The government is proposing a new administrative monetary penalty for making false statements or omissions in an excise tax return and related offences under the non-GST/HST portion of the Excise Tax Act. The new monetary penalty will be the greater of $250 and 25% of the tax avoided.
In addition, the existing criminal offence will be revised to include a fine that will range from 50% to 200% of the tax evaded, along with a potential maximum five-year term of imprisonment, upon conviction on an indictment. If the amount of tax evaded is not ascertainable, the fine will range from $1,000 to $25,000 on summary conviction, and from $2,000 to $25,000 on conviction on an indictment.
These changes are intended to make the penalties for false statements and omissions consistent with those imposed under the GST/HST portion of the Excise Tax Act, and the new measures will apply to excise tax returns filed after the day of Royal Assent to the enacting legislation.
Customs Tariff Measures
Following last year's elimination of the special GST/HST exemption for the Governor General, the government has announced thatCustoms Tariff amendments will be introduced to eliminate a similar exemption from customs duties for articles imported for use by the Governor General.
In addition, the government has proposed the elimination of the 20% Most-Favoured-Nation duty rate on imported mobile offshore drilling units, in an effort to remove any potential disincentive to oil and gas exploration in Canada's Atlantic and Arctic offshore areas. Currently, this type of equipment can be temporarily imported into Canada on a duty-free basis under a Remission Order. With the Remission Order set to expire later this year, the government has decided to make the duty-free status permanent by amending the Customs Tariff, effective for goods imported into Canada on or after May 5, 2014.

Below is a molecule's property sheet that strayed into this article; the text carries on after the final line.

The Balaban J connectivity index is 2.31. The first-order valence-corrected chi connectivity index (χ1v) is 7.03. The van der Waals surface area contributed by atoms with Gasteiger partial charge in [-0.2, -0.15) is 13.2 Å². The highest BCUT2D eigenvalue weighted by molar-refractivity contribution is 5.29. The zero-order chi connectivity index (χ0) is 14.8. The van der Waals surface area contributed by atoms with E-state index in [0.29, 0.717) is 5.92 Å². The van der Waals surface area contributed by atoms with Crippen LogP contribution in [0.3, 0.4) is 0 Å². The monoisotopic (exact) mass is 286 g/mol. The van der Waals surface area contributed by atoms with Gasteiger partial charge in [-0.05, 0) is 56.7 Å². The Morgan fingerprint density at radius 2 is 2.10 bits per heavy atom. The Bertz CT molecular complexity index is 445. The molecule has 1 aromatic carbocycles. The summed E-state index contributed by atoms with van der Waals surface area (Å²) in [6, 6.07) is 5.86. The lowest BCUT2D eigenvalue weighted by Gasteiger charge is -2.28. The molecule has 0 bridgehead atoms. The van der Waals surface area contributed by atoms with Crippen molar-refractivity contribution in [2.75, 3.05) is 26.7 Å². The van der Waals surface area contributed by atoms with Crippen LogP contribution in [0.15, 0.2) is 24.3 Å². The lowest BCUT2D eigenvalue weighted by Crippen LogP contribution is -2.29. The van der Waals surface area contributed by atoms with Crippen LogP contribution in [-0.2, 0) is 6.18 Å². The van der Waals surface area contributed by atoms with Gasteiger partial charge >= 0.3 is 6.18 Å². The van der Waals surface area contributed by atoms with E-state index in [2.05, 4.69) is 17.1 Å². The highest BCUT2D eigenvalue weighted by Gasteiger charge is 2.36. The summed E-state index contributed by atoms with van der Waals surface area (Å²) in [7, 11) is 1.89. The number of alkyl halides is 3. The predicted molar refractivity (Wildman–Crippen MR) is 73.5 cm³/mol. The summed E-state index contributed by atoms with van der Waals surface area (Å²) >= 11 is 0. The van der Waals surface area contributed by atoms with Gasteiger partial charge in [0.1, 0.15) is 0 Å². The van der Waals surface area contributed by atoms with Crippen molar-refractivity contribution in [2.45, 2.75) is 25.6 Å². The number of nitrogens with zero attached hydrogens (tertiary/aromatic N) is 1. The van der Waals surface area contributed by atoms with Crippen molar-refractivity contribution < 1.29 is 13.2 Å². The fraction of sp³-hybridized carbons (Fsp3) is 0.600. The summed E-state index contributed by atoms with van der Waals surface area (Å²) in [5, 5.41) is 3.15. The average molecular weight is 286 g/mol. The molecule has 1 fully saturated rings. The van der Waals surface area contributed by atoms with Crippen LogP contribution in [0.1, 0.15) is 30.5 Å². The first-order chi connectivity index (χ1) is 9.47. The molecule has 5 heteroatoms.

Payroll Tax Measures
Employer Source Deduction Improvements
Employers are required to remit source deductions in respect of employees' income tax, Canada Pension Plan contributions and Employment Insurance premiums. The frequency of source deduction remittances will be reduced for some employers, in respect of amounts to be withheld after 2014.
Specifically, the government proposes to increase the threshold for average monthly withholding, at which employers are required to remit up to two times per month, from $15,000 to $25,000. In addition, the threshold for average monthly withholding, at which employers are required to remit up to four times per month, will increase from $50,000 to $100,000. The new thresholds will apply with respect to amounts to be withheld after 2014.
Aboriginal Tax Policy
Consistent with prior years, the federal government has confirmed its continued support for direct taxation arrangements under whichIndian Act bands and self-governing Aboriginal groups levy a sales tax within their jurisdictions.
The government notes that, to date, it has entered into 35 such sales tax arrangements of this nature. In addition, 14 agreements respecting personal income taxes are in effect with self-governing Aboriginal groups. Under these agreements, a personal income tax is imposed on all residents within an Aboriginal group's settlement lands. The government has also enacted legislation to facilitate similar direct taxation pacts between Aboriginal groups and provincial and territorial governments.
Further details on Economic Action Plan 2014 are available from the Department of Finance Canada web site at: